Why Zero Deforestation Is Compatible With A Reduction In PovertyPublished by Tony Juniper on Mon, 08/09/2014 - 12:00am
Jonathon Porritt, the environmentalist, last week attacked fellow Greens who back the ambition of “zero deforestation”’. He accused colleagues of “absolutism”, holding back development, perpetuating poverty and even colonialism. He suggested that the aim of stopping deforestation is simplistic and unrealistic.
His comments help mark an important fork in the road in the 40-year battle to save the tropical rainforests and highlight the choice that companies and countries have as they approach the complex question of sustainability.
That fork is seen in two distinct schools of thought: those who back the idea of eliminating forest loss from supply chains and development, and those who see no choice but to trade off environmental goals against development ones. This is not to say that those in the first camp never expect another tree to be cut or that those in the second say all the forests should be sacrificed for economic growth.
The real question is about the overall end point and the strategy adopted to reach it.
No serious environmentalist I know is blind to the dangers of environmental policies perpetuating poverty. They seek ways to achieve development while keeping key ecosystems intact. To this extent, zero deforestation is not anti-development but very much in the sprit of sustainable development. It’s a strategy increasingly embraced by some of the world’s largest companies, and especially those in the food and agriculture sectors.
In 2010, the Consumer Goods Forum, a grouping of hundreds of the world’s largest brands, made a commitment to “mobilise resources … to help achieve zero net deforestation by 2020”. Companies that have taken more explicit stances on this include global giants such as Nestlé, Danone, Unilever, Asia Pulp and Paper, Wilmar and Golden Agri Resources.
The latter two are major players in the palm oil industry and have adopted leadership positions that will hopefully soon be followed by others, such as Malaysian palm oil giant Sime Darby, a company advised by Porritt’s consultancy Forum for the Future. Sime has resisted calls to adopt a zero deforestation goal and is among those bankrolling a new study into the carbon emissions that result from forest loss.
While such an investigation might be helpful in reminding us of the huge carbon emissions and economic damage caused by forests loss (never mind impacts on local livelihoods, disruption of water cycles and destruction of wildlife – which it apparently will not cover), it might be more productive for Sime to instead review existing studies that show how it is possible to reduce forest loss while increasing food output. Work looking at how to do that gives clear steers as to how best to proceed.
The detail will vary from place to place but a combination of planting on restored degraded land, supporting smallholders to increase their productivity, and reducing waste between growers and the market are among the key strategies. Major companies say that such approaches can be combined to produce more food without further forest encroachment.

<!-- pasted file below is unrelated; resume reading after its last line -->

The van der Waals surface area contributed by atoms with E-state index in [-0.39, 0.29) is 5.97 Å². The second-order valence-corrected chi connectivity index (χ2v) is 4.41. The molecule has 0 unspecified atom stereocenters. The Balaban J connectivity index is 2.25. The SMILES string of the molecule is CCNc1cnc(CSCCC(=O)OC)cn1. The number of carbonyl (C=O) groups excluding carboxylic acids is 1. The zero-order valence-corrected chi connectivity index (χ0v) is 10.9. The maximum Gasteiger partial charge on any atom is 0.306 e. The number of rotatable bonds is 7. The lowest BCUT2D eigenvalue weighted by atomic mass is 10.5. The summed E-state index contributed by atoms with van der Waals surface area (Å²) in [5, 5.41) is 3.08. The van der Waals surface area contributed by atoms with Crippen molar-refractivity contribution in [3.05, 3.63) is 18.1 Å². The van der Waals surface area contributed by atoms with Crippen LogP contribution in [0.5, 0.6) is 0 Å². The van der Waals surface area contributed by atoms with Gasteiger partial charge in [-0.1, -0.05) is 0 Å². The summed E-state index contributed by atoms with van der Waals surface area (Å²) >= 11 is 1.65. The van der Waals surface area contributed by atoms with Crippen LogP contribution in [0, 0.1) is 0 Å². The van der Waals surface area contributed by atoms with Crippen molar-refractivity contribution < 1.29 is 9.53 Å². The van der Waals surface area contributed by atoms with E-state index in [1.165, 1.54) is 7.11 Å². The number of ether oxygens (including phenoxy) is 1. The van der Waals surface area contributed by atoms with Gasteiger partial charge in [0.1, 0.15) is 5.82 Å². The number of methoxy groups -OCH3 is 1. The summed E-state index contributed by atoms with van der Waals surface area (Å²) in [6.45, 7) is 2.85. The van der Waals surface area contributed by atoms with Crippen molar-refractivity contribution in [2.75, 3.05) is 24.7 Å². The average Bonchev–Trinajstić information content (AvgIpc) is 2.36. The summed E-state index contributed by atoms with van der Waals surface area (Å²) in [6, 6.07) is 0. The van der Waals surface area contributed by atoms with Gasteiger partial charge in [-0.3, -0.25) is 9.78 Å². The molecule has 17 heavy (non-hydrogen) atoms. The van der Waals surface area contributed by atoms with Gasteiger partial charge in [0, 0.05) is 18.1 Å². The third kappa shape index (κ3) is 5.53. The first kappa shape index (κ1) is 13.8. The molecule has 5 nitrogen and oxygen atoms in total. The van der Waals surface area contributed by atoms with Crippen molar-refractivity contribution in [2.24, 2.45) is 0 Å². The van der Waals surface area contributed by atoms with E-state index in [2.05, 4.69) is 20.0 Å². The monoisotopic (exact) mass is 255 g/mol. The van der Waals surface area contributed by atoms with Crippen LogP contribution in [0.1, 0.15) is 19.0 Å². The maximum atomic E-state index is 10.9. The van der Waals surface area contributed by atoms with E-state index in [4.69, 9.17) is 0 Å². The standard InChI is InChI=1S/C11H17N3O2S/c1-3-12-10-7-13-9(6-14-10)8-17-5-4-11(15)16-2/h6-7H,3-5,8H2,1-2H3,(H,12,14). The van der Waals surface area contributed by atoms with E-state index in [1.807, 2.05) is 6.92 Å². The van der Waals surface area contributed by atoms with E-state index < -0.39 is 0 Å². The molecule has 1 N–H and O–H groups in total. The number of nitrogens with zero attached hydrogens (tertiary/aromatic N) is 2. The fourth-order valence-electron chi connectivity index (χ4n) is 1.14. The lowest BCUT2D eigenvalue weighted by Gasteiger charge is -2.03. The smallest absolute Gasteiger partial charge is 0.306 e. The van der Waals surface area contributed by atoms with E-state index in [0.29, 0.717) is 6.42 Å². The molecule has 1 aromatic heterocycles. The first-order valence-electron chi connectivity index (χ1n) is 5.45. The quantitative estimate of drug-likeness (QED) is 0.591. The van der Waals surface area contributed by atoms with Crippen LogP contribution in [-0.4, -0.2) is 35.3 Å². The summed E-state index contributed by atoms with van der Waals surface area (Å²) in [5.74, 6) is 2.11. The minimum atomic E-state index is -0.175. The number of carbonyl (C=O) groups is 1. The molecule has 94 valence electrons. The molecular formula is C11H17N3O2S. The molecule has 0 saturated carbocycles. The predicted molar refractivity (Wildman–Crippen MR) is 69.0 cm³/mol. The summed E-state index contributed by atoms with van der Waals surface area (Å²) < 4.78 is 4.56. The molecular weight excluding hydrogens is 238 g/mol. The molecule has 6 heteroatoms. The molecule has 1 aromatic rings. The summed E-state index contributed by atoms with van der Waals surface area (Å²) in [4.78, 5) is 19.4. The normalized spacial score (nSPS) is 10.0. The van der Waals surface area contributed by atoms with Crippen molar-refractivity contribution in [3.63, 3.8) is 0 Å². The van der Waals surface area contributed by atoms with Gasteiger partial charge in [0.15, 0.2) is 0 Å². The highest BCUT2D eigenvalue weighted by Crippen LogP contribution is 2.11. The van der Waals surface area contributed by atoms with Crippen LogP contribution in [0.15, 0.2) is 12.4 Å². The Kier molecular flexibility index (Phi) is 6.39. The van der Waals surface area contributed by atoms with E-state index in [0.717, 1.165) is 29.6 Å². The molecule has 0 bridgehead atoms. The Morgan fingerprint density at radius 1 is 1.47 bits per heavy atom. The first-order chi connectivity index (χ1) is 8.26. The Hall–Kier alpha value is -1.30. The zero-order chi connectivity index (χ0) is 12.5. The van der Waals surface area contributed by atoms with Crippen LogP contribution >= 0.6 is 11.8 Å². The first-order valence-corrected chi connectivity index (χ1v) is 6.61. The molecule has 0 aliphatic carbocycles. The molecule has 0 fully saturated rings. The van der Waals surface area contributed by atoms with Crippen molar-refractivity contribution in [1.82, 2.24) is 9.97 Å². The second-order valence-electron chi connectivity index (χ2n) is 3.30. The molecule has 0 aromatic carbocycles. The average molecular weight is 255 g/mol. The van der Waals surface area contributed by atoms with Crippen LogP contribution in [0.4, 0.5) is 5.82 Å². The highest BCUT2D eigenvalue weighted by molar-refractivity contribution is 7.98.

That development can be achieved at the same time as reducing forest loss is not in doubt. Take the case of Costa Rica.
During the mid 1980s the country was engaged in mass deforestation but then took the historic step of seeing its forests as worth more intact than when converted to cattle pasture. By seeing other values, including for water (which powers hydroelectric dams) and for tourism, the country invested in forest conservation and restoration while at the same time achieving economic growth. The result 30 years later was a doubling in forest cover while at the same time also doubling GDP.
More recently, Brazil, the country with more tropical rainforest than any other, broke the historic link between high forest loss and growing agricultural output. There are about 20m hectares of degraded land in Brazil so the potential exists for producing still more food with zero forest loss, if only the emphasis is on improving soils rather than cutting trees. A range of policy tools could move food producers in that direction, so can international supply chains that demand zero deforestation.
And then we should remember that the promise of development from deforestation has often not materialised, including in Liberia where Sime is seeking to expand its palm oil operations. Reports from groups working in that country say that plantations carved over recent years into natural forests have caused more conflict and destitution than prosperity.
The fork in the road for the forests is based on a clear choice: go for the concept of zero deforestation through sustainable rural development and farming, or continue with the old fashioned narrative of “trade-offs”. Having spent many years at the frontline in the battle for the last rainforests, I’m very clear which path I’ll take.
This article was first published by The Guardian Monday 8th September 2014.